Alternative Criteria for Identifying Pneumonia-Associated Hospitalizations

Compared with the criteria used by Griffin and colleagues,1 our study criteria identified 81% more pneumonia-associated hospitalizations in adults 18 years and older (ie, 2.37 million vs 1.31 million hospitalizations) (eAppendix Table 5).

DISCUSSION

We found that although 90% of pneumonia hospitalizations were identified in the first 6 DFs, just one-third were in the first DF. Consequently, claims-based estimates focusing only on the first DF underestimate pneumonia hospitalization burden. Excluding patients with nonprimary pneumonia coded positions from studies using administrative claims may also exclude many of the most severe pneumonia hospitalizations, as secondary diagnoses were associated with higher LOS, costs, and CFRs and sicker patients overall compared with primary diagnoses.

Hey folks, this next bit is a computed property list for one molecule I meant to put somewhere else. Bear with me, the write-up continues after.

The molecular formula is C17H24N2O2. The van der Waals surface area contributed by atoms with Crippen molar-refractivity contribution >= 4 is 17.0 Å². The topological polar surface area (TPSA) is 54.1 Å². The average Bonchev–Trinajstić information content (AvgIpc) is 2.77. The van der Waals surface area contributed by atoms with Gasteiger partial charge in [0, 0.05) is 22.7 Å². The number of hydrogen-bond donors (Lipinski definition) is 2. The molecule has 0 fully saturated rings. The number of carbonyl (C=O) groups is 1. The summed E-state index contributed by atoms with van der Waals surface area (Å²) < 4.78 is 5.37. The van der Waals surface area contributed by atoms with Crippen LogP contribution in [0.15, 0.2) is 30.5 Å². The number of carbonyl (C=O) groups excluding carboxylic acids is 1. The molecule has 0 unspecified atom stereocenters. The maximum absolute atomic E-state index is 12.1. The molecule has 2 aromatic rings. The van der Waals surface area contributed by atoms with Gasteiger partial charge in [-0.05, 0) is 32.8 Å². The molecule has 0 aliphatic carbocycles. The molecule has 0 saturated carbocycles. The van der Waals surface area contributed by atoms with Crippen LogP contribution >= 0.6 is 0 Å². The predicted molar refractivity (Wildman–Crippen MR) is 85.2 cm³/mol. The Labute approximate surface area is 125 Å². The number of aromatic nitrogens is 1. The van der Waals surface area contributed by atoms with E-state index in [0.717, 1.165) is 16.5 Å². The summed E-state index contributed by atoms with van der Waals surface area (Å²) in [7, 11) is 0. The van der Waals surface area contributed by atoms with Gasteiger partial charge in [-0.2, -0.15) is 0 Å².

The overall incidence of pneumonia hospitalization in younger adults (453/100,000) in the current analysis was higher than IRs previously reported when examining pneumonia only as a primary discharge diagnosis or when included with septicemia or respiratory failure (septicemia, meningitis, empyema in the study by Griffin and colleagues) as the primary diagnosis (80-370/100,000).1,2,5 The IR among older adults (3185/100,000) was also higher than reported rates using a more limited case definition (~850-1400/100,000).2,4 Using clinical and radiographic data instead of discharge codes for all hospitalized adult residents in Louisville, Kentucky, a prospective population-based cohort study estimated annual incidences of community-acquired pneumonia (CAP) closer to those reported here (327/100,000 and 2093/100,000 for adults aged 18-64 and ≥ 65 years, respectively).15 This study extrapolated data to the US population to estimate 1.7 million annual CAP hospitalizations or 1.5 million unique CAP hospitalizations (ie, excluding rehospitalizations).